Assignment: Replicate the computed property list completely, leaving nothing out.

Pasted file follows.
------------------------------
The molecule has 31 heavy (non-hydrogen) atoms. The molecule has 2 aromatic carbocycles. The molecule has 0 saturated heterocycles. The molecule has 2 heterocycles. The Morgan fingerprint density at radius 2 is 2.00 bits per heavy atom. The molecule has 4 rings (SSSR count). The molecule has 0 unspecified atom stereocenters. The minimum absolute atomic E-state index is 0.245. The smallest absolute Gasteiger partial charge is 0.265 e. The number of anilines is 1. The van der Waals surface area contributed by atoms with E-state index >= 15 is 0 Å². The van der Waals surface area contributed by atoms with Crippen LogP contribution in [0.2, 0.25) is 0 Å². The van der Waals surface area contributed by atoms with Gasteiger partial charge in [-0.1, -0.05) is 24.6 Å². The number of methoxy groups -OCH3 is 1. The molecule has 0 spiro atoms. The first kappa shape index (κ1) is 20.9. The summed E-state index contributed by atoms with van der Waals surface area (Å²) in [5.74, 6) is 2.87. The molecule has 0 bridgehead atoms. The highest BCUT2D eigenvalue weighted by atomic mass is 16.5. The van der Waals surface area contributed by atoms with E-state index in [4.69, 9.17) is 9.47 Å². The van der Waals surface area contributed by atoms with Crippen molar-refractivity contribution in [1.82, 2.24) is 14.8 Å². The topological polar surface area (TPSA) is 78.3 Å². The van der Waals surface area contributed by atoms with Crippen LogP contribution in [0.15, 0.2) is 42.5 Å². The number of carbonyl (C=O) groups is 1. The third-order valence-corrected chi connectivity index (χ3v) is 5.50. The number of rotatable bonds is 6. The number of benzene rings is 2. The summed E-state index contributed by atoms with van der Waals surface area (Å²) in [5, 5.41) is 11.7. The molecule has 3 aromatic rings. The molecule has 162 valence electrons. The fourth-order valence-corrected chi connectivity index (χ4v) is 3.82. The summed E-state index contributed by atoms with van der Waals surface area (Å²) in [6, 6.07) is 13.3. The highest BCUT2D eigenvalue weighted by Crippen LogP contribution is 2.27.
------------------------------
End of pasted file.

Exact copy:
The molecule has 31 heavy (non-hydrogen) atoms. The molecule has 2 aromatic carbocycles. The molecule has 0 saturated heterocycles. The molecule has 2 heterocycles. The Morgan fingerprint density at radius 2 is 2.00 bits per heavy atom. The molecule has 4 rings (SSSR count). The molecule has 0 unspecified atom stereocenters. The minimum absolute atomic E-state index is 0.245. The smallest absolute Gasteiger partial charge is 0.265 e. The number of anilines is 1. The van der Waals surface area contributed by atoms with E-state index >= 15 is 0 Å². The van der Waals surface area contributed by atoms with Crippen LogP contribution in [0.2, 0.25) is 0 Å². The van der Waals surface area contributed by atoms with Gasteiger partial charge in [-0.1, -0.05) is 24.6 Å². The number of methoxy groups -OCH3 is 1. The molecule has 0 spiro atoms. The first kappa shape index (κ1) is 20.9. The summed E-state index contributed by atoms with van der Waals surface area (Å²) in [5.74, 6) is 2.87. The molecule has 0 bridgehead atoms. The highest BCUT2D eigenvalue weighted by atomic mass is 16.5. The van der Waals surface area contributed by atoms with E-state index in [4.69, 9.17) is 9.47 Å². The van der Waals surface area contributed by atoms with Crippen molar-refractivity contribution in [1.82, 2.24) is 14.8 Å². The topological polar surface area (TPSA) is 78.3 Å². The van der Waals surface area contributed by atoms with Crippen LogP contribution in [0.15, 0.2) is 42.5 Å². The number of carbonyl (C=O) groups is 1. The third-order valence-corrected chi connectivity index (χ3v) is 5.50. The number of rotatable bonds is 6. The number of benzene rings is 2. The summed E-state index contributed by atoms with van der Waals surface area (Å²) in [5, 5.41) is 11.7. The molecule has 3 aromatic rings. The molecule has 162 valence electrons. The fourth-order valence-corrected chi connectivity index (χ4v) is 3.82. The summed E-state index contributed by atoms with van der Waals surface area (Å²) in [6, 6.07) is 13.3. The highest BCUT2D eigenvalue weighted by Crippen LogP contribution is 2.27.